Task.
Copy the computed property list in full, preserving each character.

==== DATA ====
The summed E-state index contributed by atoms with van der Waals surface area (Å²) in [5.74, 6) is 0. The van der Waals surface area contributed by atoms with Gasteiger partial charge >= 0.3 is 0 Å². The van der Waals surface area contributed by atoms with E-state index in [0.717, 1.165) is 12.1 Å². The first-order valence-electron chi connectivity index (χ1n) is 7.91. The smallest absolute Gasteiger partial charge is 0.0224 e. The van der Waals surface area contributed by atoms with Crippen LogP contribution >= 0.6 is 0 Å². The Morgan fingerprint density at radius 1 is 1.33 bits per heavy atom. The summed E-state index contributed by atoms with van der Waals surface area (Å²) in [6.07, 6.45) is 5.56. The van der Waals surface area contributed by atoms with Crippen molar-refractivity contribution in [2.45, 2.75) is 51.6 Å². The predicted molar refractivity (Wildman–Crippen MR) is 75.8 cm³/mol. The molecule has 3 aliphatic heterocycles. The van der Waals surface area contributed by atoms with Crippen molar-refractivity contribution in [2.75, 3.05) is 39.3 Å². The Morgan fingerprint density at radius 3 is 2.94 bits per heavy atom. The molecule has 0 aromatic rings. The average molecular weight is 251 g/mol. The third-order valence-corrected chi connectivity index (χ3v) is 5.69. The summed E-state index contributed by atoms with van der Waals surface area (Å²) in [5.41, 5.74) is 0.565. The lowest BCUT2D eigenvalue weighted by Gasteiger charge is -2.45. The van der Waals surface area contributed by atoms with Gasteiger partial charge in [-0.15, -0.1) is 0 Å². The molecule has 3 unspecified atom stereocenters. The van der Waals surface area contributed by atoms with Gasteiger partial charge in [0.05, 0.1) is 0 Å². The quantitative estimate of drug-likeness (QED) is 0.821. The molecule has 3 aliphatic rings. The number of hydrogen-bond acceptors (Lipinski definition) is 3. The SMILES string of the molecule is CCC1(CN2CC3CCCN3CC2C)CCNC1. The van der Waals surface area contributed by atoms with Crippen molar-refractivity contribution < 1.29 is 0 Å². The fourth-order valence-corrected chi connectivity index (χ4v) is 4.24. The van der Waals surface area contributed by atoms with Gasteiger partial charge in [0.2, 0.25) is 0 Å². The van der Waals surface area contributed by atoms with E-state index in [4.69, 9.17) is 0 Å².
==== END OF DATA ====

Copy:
The summed E-state index contributed by atoms with van der Waals surface area (Å²) in [5.74, 6) is 0. The van der Waals surface area contributed by atoms with Gasteiger partial charge >= 0.3 is 0 Å². The van der Waals surface area contributed by atoms with E-state index in [0.717, 1.165) is 12.1 Å². The first-order valence-electron chi connectivity index (χ1n) is 7.91. The smallest absolute Gasteiger partial charge is 0.0224 e. The van der Waals surface area contributed by atoms with Crippen LogP contribution >= 0.6 is 0 Å². The Morgan fingerprint density at radius 1 is 1.33 bits per heavy atom. The summed E-state index contributed by atoms with van der Waals surface area (Å²) in [6.07, 6.45) is 5.56. The van der Waals surface area contributed by atoms with Crippen molar-refractivity contribution in [2.45, 2.75) is 51.6 Å². The predicted molar refractivity (Wildman–Crippen MR) is 75.8 cm³/mol. The molecule has 3 aliphatic heterocycles. The van der Waals surface area contributed by atoms with Crippen molar-refractivity contribution in [2.75, 3.05) is 39.3 Å². The Morgan fingerprint density at radius 3 is 2.94 bits per heavy atom. The molecule has 0 aromatic rings. The average molecular weight is 251 g/mol. The third-order valence-corrected chi connectivity index (χ3v) is 5.69. The summed E-state index contributed by atoms with van der Waals surface area (Å²) in [5.41, 5.74) is 0.565. The lowest BCUT2D eigenvalue weighted by Gasteiger charge is -2.45. The van der Waals surface area contributed by atoms with Gasteiger partial charge in [-0.15, -0.1) is 0 Å². The molecule has 3 unspecified atom stereocenters. The van der Waals surface area contributed by atoms with Gasteiger partial charge in [0.05, 0.1) is 0 Å². The quantitative estimate of drug-likeness (QED) is 0.821. The molecule has 3 aliphatic rings. The number of hydrogen-bond acceptors (Lipinski definition) is 3. The SMILES string of the molecule is CCC1(CN2CC3CCCN3CC2C)CCNC1. The van der Waals surface area contributed by atoms with Crippen molar-refractivity contribution < 1.29 is 0 Å². The fourth-order valence-corrected chi connectivity index (χ4v) is 4.24. The van der Waals surface area contributed by atoms with Gasteiger partial charge in [0.2, 0.25) is 0 Å². The van der Waals surface area contributed by atoms with E-state index in [4.69, 9.17) is 0 Å².